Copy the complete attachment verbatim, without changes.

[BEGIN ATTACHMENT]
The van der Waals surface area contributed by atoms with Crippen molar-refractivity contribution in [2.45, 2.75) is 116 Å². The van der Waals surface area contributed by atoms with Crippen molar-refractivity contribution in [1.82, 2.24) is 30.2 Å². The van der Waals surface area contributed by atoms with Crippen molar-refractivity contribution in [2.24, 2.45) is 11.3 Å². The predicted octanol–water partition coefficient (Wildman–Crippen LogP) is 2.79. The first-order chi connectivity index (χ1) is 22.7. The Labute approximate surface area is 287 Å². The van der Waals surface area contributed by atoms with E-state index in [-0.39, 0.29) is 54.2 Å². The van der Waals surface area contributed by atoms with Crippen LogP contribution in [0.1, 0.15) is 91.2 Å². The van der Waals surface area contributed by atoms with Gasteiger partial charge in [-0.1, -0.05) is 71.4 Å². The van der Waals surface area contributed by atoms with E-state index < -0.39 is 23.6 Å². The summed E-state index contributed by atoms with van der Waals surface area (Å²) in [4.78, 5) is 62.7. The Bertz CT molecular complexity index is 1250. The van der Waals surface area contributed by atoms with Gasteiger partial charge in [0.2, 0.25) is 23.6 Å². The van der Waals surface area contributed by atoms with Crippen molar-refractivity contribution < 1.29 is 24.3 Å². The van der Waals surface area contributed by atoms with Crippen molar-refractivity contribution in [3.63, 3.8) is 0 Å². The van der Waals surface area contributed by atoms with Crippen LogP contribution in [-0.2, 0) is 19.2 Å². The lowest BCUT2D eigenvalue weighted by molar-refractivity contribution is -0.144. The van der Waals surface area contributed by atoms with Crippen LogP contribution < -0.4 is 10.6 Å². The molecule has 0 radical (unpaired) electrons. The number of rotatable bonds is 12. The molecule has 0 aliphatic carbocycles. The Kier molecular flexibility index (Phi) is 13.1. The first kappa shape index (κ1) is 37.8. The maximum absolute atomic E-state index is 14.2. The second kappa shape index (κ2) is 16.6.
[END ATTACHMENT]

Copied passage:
The van der Waals surface area contributed by atoms with Crippen molar-refractivity contribution in [2.45, 2.75) is 116 Å². The van der Waals surface area contributed by atoms with Crippen molar-refractivity contribution in [1.82, 2.24) is 30.2 Å². The van der Waals surface area contributed by atoms with Crippen molar-refractivity contribution in [2.24, 2.45) is 11.3 Å². The predicted octanol–water partition coefficient (Wildman–Crippen LogP) is 2.79. The first-order chi connectivity index (χ1) is 22.7. The Labute approximate surface area is 287 Å². The van der Waals surface area contributed by atoms with E-state index in [-0.39, 0.29) is 54.2 Å². The van der Waals surface area contributed by atoms with Crippen LogP contribution in [0.1, 0.15) is 91.2 Å². The van der Waals surface area contributed by atoms with Gasteiger partial charge in [-0.1, -0.05) is 71.4 Å². The van der Waals surface area contributed by atoms with E-state index < -0.39 is 23.6 Å². The summed E-state index contributed by atoms with van der Waals surface area (Å²) in [4.78, 5) is 62.7. The Bertz CT molecular complexity index is 1250. The van der Waals surface area contributed by atoms with Gasteiger partial charge in [0.2, 0.25) is 23.6 Å². The van der Waals surface area contributed by atoms with Crippen molar-refractivity contribution < 1.29 is 24.3 Å². The van der Waals surface area contributed by atoms with Crippen molar-refractivity contribution in [3.63, 3.8) is 0 Å². The van der Waals surface area contributed by atoms with Crippen LogP contribution in [-0.2, 0) is 19.2 Å². The lowest BCUT2D eigenvalue weighted by molar-refractivity contribution is -0.144. The van der Waals surface area contributed by atoms with Crippen LogP contribution < -0.4 is 10.6 Å². The molecule has 0 radical (unpaired) electrons. The number of rotatable bonds is 12. The molecule has 0 aliphatic carbocycles. The Kier molecular flexibility index (Phi) is 13.1. The first kappa shape index (κ1) is 37.8. The maximum absolute atomic E-state index is 14.2. The second kappa shape index (κ2) is 16.6.